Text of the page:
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STUDENTS FOR A DEMOCRATIC SOCIETY by Harvey Pekar

STUDENTS FOR A DEMOCRATIC SOCIETY

A Graphic History

By Harvey Pekar (Author) , Gary Dumm (Illustrator) , Paul Buhle (Editor)

Pub Date: Jan. 15th, 2008
ISBN: 978-0-8090-9539-1
Publisher: Hill and Wang/Farrar, Straus and Giroux

The story of the legendary 1960s student-activist group, in words and pictures.

With the acceptance of graphic novels and nonfiction into the mainstream, Pekar (Macedonia, 2007, etc.) seems to have more work than ever—you can almost hear his curmudgeonly grumbling about deadlines—and he has branched out beyond the autobiographical writings showcased in issues of American Splendor. As witness this graphic history of Students for a Democratic Society (SDS): written mostly by Pekar, supplemented by several former SDS members; edited by Buhle, founding editor of the SDS journal Radical America, who also wrote several sections; with effective art by frequent Splendor collaborator Dumm. Although he’s never been shy about his angry leftist political leanings or about shoving himself into a narrative, Pekar keeps almost entirely in the background here as the book parses the minutiae of SDS’s creation, rise to prominence, post-Nixon splintering and, very briefly, its resurgence in 2006. Founded in 1960 as an offshoot of various lefty-labor organizations that traced their lineage back to Upton Sinclair in 1905, SDS quickly alienated more staid elements of the Old Left with its emphasis on personal freedom, solidarity with the civil-rights movement and vehement antiwar stance. Throughout the mid and late ’60s, SDS grew in numbers, leading demonstrations and publishing agitprop journals in cities and campuses across the nation, while it was simultaneously riven from within by agent provocateurs and fractious infighting among factions like the Weathermen and doctrinaire Marxists. Eschewing a standard time line, many of the book’s later pages offer journal-like contributions from rank-and-file members, who provide snapshots of the life-altering struggle they were engaged in—often with a self-deprecating nod to its more naïve aspects.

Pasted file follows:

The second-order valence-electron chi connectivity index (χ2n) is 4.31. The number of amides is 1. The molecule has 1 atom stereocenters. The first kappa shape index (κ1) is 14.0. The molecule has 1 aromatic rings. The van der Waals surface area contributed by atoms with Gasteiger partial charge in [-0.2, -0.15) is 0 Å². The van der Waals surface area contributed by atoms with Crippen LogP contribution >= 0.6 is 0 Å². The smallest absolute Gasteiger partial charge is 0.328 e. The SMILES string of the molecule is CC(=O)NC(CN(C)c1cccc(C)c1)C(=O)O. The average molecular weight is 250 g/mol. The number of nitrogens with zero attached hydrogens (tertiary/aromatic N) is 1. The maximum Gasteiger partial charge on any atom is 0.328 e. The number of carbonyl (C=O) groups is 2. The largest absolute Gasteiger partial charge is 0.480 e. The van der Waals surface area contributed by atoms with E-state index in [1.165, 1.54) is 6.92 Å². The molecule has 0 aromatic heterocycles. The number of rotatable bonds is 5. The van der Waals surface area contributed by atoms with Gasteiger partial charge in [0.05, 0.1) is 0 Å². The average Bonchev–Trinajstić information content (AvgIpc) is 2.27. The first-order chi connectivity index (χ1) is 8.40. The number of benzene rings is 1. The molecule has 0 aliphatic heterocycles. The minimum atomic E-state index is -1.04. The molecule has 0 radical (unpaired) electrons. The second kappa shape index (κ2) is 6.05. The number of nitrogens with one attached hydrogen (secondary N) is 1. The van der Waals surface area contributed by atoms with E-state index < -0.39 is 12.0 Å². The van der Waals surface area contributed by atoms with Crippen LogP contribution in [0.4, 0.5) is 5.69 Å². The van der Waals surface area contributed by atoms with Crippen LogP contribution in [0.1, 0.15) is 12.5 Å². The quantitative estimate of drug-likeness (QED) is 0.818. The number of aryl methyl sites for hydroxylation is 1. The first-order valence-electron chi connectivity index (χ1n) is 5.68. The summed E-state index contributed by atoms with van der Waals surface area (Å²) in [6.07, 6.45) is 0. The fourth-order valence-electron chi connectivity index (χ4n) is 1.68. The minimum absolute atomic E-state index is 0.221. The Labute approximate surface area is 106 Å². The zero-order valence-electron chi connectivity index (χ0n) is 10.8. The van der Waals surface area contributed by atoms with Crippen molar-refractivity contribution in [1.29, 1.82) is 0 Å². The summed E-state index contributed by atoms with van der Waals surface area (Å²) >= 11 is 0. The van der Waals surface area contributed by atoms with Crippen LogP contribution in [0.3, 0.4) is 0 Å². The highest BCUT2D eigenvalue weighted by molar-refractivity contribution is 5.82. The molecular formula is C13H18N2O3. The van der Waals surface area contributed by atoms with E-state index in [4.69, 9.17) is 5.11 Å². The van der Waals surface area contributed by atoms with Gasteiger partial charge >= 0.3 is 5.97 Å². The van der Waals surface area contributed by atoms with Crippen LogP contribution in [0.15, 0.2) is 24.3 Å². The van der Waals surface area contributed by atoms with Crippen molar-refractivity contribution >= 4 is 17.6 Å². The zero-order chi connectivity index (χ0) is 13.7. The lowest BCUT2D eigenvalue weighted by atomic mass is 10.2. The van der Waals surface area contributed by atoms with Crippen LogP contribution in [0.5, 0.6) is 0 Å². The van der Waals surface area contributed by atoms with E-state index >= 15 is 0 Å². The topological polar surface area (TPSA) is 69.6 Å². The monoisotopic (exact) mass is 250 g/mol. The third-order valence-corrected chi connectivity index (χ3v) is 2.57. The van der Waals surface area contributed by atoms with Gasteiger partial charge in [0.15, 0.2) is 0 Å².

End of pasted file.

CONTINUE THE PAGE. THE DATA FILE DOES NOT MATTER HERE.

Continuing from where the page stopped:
Learned, passionate and accessible history of the first order, casting a critical but mostly benevolent eye on an often-contradictory movement.